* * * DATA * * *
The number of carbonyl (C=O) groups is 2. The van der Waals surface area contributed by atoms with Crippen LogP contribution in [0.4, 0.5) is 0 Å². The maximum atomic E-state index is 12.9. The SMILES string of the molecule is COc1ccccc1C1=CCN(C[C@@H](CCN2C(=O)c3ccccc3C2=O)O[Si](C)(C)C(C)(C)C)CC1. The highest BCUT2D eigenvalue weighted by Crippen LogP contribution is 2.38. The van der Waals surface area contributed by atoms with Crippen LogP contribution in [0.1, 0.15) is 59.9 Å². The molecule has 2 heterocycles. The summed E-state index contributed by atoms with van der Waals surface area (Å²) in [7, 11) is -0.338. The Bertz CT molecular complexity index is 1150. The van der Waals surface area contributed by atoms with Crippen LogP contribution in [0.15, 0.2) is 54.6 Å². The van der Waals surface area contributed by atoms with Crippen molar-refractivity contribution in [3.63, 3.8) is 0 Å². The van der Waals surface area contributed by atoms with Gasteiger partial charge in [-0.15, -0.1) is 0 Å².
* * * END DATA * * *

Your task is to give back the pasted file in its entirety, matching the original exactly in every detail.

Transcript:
The number of carbonyl (C=O) groups is 2. The van der Waals surface area contributed by atoms with Crippen LogP contribution in [0.4, 0.5) is 0 Å². The maximum atomic E-state index is 12.9. The SMILES string of the molecule is COc1ccccc1C1=CCN(C[C@@H](CCN2C(=O)c3ccccc3C2=O)O[Si](C)(C)C(C)(C)C)CC1. The highest BCUT2D eigenvalue weighted by Crippen LogP contribution is 2.38. The van der Waals surface area contributed by atoms with Crippen LogP contribution in [0.1, 0.15) is 59.9 Å². The molecule has 2 heterocycles. The summed E-state index contributed by atoms with van der Waals surface area (Å²) in [7, 11) is -0.338. The Bertz CT molecular complexity index is 1150. The van der Waals surface area contributed by atoms with Crippen LogP contribution in [0.15, 0.2) is 54.6 Å². The van der Waals surface area contributed by atoms with Crippen molar-refractivity contribution in [3.63, 3.8) is 0 Å². The van der Waals surface area contributed by atoms with Gasteiger partial charge in [-0.15, -0.1) is 0 Å².